Fetal Vulnerability to Radiation and Contrast

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Fetal Radiation

Radiation doses to the fetus for selected procedures are tabulated below. The doses are expressed in millirads. Unlike nuclear medicine studies, radiographic studies are subject to wide variability in operator-dependent parameters. These parameters include skin entrance dose (which depends upon KVP and MAS settings), beam filtration, tube output (roentgens per minute), total fluoroscopic "beam on" time and the number and location of "spot" films taken. Because of the uncertainties in these parameters, these fetal dose values are considered to be approximations only. The parameter values used in calculating these doses are in part derived from U.S. national averages as compiled in NCRP Report 100, and in part from experience with actual Duke studies. Accordingly, these dose values should be used only as a guide to determining a subsequent course of action, and not as "hard and fast" numbers.

The fetal doses appear in colored cells. The colors reflect the degree of risk to the fetus associated with the study. Procedures with "green" cells generally carry zero to minimal risk of harm. Studies with "yellow" cells incur doses for which the risk is possibly increased, but for which little supporting data is available. Studies with "red" cells can incur doses within the range of those associated with teratogenicity, mental retardation and secondary childhood cancers. For these studies, a more accurate dose reconstruction should be obtained.

Duke University Radiation Safety Division

Procedure

Dose (millirads)

Comments

Abdomen

240

 

Abdominal CT (with and without contrast)

2,000

Assumes fetus in field of view. Fetal dose will decrease with increasing gestational age.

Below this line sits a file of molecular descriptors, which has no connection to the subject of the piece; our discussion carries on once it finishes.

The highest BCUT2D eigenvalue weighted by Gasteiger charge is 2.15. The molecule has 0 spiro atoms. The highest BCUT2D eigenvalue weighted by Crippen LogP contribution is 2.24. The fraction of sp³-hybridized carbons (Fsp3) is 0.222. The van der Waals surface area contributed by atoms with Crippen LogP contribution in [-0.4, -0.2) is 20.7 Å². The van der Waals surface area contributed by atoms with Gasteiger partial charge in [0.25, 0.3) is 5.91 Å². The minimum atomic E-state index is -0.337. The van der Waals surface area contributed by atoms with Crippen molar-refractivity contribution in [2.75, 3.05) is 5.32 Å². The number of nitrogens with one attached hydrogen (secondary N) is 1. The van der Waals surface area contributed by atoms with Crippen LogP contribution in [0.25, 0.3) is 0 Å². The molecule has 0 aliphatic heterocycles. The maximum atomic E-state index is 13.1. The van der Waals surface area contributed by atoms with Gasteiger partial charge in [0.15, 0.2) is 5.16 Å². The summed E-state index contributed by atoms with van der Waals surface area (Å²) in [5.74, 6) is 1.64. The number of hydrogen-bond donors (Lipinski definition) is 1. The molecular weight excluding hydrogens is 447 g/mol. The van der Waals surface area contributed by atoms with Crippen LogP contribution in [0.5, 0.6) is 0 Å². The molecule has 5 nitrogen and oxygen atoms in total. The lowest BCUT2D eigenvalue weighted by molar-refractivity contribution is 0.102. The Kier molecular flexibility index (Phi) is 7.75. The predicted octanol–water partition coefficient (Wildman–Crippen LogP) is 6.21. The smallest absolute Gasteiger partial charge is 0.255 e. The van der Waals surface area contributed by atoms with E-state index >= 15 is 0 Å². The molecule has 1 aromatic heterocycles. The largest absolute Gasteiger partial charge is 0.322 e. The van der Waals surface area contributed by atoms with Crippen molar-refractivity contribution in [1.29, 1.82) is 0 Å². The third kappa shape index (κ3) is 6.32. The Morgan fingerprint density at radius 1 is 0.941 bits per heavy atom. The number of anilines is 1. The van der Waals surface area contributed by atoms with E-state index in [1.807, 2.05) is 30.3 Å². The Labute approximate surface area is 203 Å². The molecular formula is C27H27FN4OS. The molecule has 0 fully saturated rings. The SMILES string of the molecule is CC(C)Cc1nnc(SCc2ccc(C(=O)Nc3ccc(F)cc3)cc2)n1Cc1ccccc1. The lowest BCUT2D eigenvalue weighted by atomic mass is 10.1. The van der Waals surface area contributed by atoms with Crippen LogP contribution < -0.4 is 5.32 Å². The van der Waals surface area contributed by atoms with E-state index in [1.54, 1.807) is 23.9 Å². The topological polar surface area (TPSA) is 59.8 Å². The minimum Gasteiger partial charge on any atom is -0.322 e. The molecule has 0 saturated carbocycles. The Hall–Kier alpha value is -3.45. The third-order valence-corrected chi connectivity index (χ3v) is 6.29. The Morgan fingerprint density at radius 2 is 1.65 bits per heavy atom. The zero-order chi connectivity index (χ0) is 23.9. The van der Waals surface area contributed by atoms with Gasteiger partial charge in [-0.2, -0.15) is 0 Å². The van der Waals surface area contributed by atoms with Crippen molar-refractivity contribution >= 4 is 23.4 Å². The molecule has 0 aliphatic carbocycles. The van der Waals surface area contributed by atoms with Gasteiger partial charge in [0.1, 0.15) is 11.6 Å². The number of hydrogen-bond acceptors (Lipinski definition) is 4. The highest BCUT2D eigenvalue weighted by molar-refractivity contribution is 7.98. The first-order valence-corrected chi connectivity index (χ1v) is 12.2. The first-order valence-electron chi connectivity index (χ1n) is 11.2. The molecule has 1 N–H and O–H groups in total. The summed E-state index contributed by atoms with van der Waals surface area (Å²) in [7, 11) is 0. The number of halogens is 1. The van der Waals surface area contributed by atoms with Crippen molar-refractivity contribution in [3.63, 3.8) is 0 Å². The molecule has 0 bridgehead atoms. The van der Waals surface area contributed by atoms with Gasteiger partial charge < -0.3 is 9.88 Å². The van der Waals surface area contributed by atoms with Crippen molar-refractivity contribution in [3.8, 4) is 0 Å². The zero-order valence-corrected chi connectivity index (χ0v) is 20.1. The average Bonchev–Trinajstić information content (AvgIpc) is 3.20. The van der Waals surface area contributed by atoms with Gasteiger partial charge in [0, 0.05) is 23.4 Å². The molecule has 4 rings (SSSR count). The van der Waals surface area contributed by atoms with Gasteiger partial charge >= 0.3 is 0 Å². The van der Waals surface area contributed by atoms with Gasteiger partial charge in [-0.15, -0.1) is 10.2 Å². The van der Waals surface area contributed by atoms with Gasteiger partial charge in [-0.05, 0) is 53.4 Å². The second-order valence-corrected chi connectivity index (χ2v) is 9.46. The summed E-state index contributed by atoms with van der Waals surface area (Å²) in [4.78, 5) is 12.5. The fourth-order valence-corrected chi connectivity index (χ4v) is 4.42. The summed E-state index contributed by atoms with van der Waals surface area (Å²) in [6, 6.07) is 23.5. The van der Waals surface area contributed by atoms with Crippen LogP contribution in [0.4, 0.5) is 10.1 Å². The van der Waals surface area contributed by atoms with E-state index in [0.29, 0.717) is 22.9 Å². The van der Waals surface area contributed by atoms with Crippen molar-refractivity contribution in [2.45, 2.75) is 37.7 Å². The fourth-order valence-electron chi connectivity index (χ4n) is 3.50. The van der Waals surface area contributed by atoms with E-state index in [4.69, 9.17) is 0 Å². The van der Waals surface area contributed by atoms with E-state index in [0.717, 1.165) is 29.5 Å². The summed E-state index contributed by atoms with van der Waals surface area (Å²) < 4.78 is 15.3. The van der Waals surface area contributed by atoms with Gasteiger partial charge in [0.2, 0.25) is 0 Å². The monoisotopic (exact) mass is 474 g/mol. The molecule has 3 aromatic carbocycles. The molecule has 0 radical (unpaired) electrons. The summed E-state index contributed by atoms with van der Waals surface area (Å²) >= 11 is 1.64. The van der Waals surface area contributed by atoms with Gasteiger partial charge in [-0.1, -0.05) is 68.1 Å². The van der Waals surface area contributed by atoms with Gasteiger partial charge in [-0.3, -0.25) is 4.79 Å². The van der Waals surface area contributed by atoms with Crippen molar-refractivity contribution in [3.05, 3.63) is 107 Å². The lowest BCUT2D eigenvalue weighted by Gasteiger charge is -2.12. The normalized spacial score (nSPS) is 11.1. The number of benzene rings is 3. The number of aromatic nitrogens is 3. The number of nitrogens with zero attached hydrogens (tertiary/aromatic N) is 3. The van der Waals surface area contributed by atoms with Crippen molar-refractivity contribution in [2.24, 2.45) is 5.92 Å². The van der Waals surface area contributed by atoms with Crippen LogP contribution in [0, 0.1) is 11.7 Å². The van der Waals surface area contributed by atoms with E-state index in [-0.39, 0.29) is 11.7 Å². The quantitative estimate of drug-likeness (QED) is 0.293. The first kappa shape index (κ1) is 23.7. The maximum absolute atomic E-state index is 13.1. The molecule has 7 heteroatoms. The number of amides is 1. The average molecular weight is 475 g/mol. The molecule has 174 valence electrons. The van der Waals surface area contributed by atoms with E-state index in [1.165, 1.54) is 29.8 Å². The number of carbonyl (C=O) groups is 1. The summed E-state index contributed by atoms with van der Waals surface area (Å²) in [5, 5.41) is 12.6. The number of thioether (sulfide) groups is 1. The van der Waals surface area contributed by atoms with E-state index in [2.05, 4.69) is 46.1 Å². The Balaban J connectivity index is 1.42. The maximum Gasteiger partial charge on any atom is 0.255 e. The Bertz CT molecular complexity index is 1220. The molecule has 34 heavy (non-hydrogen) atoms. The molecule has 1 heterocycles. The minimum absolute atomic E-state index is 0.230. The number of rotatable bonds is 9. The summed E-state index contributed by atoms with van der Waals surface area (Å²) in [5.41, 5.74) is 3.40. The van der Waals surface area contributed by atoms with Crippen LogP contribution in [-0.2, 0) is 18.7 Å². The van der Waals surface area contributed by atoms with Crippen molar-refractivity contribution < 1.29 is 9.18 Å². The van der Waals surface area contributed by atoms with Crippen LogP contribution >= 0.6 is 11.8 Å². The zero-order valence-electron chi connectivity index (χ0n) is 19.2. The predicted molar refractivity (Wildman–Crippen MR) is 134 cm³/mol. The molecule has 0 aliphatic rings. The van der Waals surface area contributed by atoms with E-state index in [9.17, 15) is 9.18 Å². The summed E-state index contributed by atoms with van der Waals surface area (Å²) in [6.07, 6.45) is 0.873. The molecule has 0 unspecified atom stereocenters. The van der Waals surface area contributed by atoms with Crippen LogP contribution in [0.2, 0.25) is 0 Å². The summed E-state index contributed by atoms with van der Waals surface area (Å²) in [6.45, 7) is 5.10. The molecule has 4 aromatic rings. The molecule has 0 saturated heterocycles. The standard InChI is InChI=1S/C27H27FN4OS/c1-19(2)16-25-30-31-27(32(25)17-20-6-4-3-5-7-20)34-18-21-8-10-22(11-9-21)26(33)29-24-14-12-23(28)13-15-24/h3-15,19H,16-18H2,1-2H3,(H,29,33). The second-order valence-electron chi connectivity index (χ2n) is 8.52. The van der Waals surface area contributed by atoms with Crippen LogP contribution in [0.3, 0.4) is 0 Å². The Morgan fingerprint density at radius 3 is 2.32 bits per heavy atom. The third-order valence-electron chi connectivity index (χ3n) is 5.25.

Abdominal CT (without contrast)

1,000

Assumes fetus in field of view. Fetal dose will decrease with increasing gestational age.

Cardiac catheterization (with pelvic fluoroscopy)

1,300

Assumes 60 minutes fluoro time (50% shallow RAO, 25% AP, 25% shallow LAO), worst-case tube output and filtration, two minutes fluoro time for sheath placement. Range could be 400 - 3,100 mrad depending upon skill of operator.

Cardiac catheterization (without pelvic fluoroscopy)

100

Assumes 60 minutes fluoro time (50% shallow RAO, 25% AP, 25% shallow LAO), worst-case tube output and filtration

Cervical spine

< 1

Assumes gonadal shielding; may be somewhat higher if not provided.

Chest

< 1

Assumes gonadal shielding; may be somewhat higher if not provided.

Chest CT

< 10

Assumes gonadal shielding; may be somewhat higher if not provided.

Dental

< 1

Assumes gonadal shielding; may be somewhat higher if not provided.

Head CT

< 10

Assumes gonadal shielding; may be somewhat higher if not provided.

Hip

130

 

Intravenous pyelogram (IVP)

730

 

KUB

240

 

Lumbar spine

340

 

Pelvic CT (with and without contrast)

2,000

Assumes fetus in field of view. Fetal dose will decrease with increasing gestational age.

Pelvic CT (without contrast)

1,000

Assumes fetus in field of view. Fetal dose will decrease with increasing gestational age.

Pelvis

170

 

Ribs

< 1

Assumes gonadal shielding; may be somewhat higher if not provided.

Thoracic spine

< 1

Assumes gonadal shielding; may be somewhat higher if not provided.

Upper GI with small-bowel follow-through

3,900

Assumes five minutes fluorooscopy time, 4 thoraco-abdominal spots, 1 abdominal spot, I pelvic spot. Depending on parameters, range is 800 - 6,000 millirads